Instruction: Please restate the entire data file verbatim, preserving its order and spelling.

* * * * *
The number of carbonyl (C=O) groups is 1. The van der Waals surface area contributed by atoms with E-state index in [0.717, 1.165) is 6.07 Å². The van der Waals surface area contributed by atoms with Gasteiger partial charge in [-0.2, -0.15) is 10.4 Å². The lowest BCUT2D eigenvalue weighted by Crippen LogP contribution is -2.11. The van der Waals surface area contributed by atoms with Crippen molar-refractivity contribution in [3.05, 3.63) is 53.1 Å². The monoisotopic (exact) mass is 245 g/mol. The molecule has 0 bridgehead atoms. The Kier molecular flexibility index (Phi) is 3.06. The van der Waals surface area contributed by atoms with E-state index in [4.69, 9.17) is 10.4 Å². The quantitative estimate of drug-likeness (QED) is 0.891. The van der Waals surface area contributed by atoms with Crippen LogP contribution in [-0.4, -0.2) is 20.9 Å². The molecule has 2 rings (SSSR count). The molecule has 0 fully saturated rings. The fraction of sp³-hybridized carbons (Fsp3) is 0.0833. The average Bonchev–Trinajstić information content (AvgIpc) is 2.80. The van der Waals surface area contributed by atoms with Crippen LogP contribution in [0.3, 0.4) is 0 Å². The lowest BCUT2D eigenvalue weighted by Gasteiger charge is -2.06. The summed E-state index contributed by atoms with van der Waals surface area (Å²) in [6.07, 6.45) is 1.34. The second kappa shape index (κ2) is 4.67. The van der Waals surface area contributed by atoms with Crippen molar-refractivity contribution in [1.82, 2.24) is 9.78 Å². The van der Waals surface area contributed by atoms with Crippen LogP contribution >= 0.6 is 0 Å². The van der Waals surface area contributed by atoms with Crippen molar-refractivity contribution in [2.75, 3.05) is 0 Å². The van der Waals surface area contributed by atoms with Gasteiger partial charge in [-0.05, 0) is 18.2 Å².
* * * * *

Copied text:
The number of carbonyl (C=O) groups is 1. The van der Waals surface area contributed by atoms with E-state index in [0.717, 1.165) is 6.07 Å². The van der Waals surface area contributed by atoms with Gasteiger partial charge in [-0.2, -0.15) is 10.4 Å². The lowest BCUT2D eigenvalue weighted by Crippen LogP contribution is -2.11. The van der Waals surface area contributed by atoms with Crippen molar-refractivity contribution in [3.05, 3.63) is 53.1 Å². The monoisotopic (exact) mass is 245 g/mol. The molecule has 0 bridgehead atoms. The Kier molecular flexibility index (Phi) is 3.06. The van der Waals surface area contributed by atoms with E-state index in [4.69, 9.17) is 10.4 Å². The quantitative estimate of drug-likeness (QED) is 0.891. The van der Waals surface area contributed by atoms with Crippen LogP contribution in [-0.4, -0.2) is 20.9 Å². The molecule has 2 rings (SSSR count). The molecule has 0 fully saturated rings. The fraction of sp³-hybridized carbons (Fsp3) is 0.0833. The average Bonchev–Trinajstić information content (AvgIpc) is 2.80. The van der Waals surface area contributed by atoms with Crippen LogP contribution in [0.3, 0.4) is 0 Å². The lowest BCUT2D eigenvalue weighted by Gasteiger charge is -2.06. The summed E-state index contributed by atoms with van der Waals surface area (Å²) in [6.07, 6.45) is 1.34. The second kappa shape index (κ2) is 4.67. The van der Waals surface area contributed by atoms with Crippen molar-refractivity contribution in [1.82, 2.24) is 9.78 Å². The van der Waals surface area contributed by atoms with Crippen LogP contribution >= 0.6 is 0 Å². The van der Waals surface area contributed by atoms with Crippen molar-refractivity contribution in [2.75, 3.05) is 0 Å². The van der Waals surface area contributed by atoms with Gasteiger partial charge in [-0.05, 0) is 18.2 Å².